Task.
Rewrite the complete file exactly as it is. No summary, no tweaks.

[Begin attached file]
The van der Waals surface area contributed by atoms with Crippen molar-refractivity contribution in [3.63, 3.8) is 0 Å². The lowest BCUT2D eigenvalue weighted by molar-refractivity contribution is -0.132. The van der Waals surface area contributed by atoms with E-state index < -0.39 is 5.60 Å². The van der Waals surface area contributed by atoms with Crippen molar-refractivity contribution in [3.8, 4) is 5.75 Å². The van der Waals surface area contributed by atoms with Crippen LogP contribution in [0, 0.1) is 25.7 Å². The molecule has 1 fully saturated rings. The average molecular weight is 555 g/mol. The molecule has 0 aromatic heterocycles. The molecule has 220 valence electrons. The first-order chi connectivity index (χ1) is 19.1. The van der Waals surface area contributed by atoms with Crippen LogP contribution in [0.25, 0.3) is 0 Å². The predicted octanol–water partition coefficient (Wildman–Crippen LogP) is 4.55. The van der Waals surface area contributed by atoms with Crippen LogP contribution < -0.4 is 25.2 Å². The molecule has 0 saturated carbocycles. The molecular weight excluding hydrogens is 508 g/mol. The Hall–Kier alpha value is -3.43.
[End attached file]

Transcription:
The van der Waals surface area contributed by atoms with Crippen molar-refractivity contribution in [3.63, 3.8) is 0 Å². The lowest BCUT2D eigenvalue weighted by molar-refractivity contribution is -0.132. The van der Waals surface area contributed by atoms with E-state index < -0.39 is 5.60 Å². The van der Waals surface area contributed by atoms with Crippen molar-refractivity contribution in [3.8, 4) is 5.75 Å². The van der Waals surface area contributed by atoms with Crippen LogP contribution in [0, 0.1) is 25.7 Å². The molecule has 1 fully saturated rings. The average molecular weight is 555 g/mol. The molecule has 0 aromatic heterocycles. The molecule has 220 valence electrons. The first-order chi connectivity index (χ1) is 19.1. The van der Waals surface area contributed by atoms with Crippen LogP contribution in [0.25, 0.3) is 0 Å². The predicted octanol–water partition coefficient (Wildman–Crippen LogP) is 4.55. The van der Waals surface area contributed by atoms with Crippen LogP contribution < -0.4 is 25.2 Å². The molecule has 0 saturated carbocycles. The molecular weight excluding hydrogens is 508 g/mol. The Hall–Kier alpha value is -3.43.